2. Alexander Hamilton was instrumental in ratifying the U.S. Constitution.
From our earliest days, America’s politics was rife with debate. The newly formed nation, having just defeated the British, was presented with its biggest challenge: establishing a working government. Democratic Republicans and Federalists differed strongly in their proposed government systems. The battle was between giving power to the individual states or to the federal government. Sound familiar?
When the final draft of the Constitution was completed, few threw their support behind it. However, facing economic collapse, major uncertainty in governance, and a significantly weakened military force, it was vital that the newly formed U.S. create a robust government system to avoid collapse. Alexander Hamilton, along with James Madison and John Jay, took it upon themselves to fight for the Constitution. They wrote a series of essays titled The Federalist Papers as letters in New York newspapers. The Federalist Papers presented clear, articulate arguments supporting the ratification of the Constitution. In total there were 85 essays in The Federalist Papers — John Jay wrote five, James Madison wrote twenty-nine, and Alexander Hamilton wrote fifty-one.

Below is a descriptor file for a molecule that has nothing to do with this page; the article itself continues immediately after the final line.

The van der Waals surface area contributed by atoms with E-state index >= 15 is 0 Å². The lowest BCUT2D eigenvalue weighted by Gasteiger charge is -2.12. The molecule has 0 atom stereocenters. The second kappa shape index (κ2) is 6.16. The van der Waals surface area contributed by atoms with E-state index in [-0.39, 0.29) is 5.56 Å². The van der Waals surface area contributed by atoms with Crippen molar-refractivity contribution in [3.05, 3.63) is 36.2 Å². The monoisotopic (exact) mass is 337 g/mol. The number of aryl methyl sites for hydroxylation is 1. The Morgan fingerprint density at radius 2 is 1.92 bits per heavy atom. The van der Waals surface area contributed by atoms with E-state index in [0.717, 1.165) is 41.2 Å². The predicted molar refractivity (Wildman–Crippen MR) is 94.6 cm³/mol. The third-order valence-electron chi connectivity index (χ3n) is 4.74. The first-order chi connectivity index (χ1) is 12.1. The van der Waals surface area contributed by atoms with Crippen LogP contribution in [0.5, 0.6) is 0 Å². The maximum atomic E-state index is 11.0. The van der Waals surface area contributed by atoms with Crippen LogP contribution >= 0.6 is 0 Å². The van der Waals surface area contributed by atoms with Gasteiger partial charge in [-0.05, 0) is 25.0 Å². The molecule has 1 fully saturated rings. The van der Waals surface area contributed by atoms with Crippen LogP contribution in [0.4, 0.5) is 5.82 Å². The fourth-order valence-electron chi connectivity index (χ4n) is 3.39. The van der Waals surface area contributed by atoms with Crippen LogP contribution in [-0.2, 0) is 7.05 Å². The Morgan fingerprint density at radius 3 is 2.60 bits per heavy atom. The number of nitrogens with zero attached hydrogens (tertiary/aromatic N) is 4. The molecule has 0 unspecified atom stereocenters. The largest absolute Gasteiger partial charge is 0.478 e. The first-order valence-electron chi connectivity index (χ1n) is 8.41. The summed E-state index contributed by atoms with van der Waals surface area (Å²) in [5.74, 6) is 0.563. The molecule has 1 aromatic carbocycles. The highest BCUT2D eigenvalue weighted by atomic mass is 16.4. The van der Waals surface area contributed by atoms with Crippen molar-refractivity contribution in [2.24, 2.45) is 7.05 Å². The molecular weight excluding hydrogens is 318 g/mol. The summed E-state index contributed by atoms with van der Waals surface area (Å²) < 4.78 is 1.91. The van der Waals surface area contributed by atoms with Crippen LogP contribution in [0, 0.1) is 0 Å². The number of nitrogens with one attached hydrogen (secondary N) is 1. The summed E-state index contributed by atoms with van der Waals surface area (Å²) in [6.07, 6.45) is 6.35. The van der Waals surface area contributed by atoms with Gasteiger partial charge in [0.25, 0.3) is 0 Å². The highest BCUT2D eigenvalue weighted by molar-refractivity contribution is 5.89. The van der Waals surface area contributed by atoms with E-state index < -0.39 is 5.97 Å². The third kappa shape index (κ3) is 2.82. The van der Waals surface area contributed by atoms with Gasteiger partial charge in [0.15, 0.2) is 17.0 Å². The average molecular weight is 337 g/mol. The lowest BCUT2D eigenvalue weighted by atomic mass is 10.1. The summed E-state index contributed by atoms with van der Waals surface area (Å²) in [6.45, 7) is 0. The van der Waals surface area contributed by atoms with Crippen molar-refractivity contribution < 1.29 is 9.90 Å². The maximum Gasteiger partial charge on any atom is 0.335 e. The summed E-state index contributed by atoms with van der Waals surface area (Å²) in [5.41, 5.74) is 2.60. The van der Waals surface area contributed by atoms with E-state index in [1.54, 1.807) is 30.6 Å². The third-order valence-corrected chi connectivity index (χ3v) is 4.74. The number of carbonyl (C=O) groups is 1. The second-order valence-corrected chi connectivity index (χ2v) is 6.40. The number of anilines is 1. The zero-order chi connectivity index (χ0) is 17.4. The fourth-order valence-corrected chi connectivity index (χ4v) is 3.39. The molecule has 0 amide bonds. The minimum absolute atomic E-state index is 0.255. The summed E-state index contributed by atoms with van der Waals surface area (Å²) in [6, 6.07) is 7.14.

It’s impossible to overstate the impact of The Federalist Papers and the role Hamilton played in ratifying the Constitution. The Federalist Papers were key in convincing the states to ratify the Constitution, and without them, America would not be the country it is today.
3. Even though he was never president himself, Alexander Hamilton is a key figure in American history.
Throughout both the Revolutionary War and George Washington’s presidency, Alexander Hamilton was Washington’s right hand man — an immigrant worked as our first president’s closest aide! Hamilton also established a name for himself as the first U.S. Secretary of the Treasury.
As Treasury Secretary, Hamilton laid the foundations for our financial system. He established the national bank (the predecessor of the Federal Reserve), passed his federal debt assumption plan, and strongly advocated that the government must support the private sector.
Throughout the Revolutionary War, Hamilton was known as a strong military leader. Hamilton used his cunning strategy and courage on the battlefield. His leadership skills were evident in a number of battles including at Kip’s Bay, White Plains, Trenton, Princeton, and even at the famed Battle of Yorktown. He also served as George Washington’s aide-de-camp and rose to the rank of lieutenant colonel.
Following the war, George Washington was chosen as the first president of the United States. But the newly formed government still needed a lot of work. Hamilton was selected by Washington as his right-hand man. Hamilton advised Washington in several major decisions including maintaining neutrality in the French Revolution. Hamilton also wrote George Washington’s farewell address.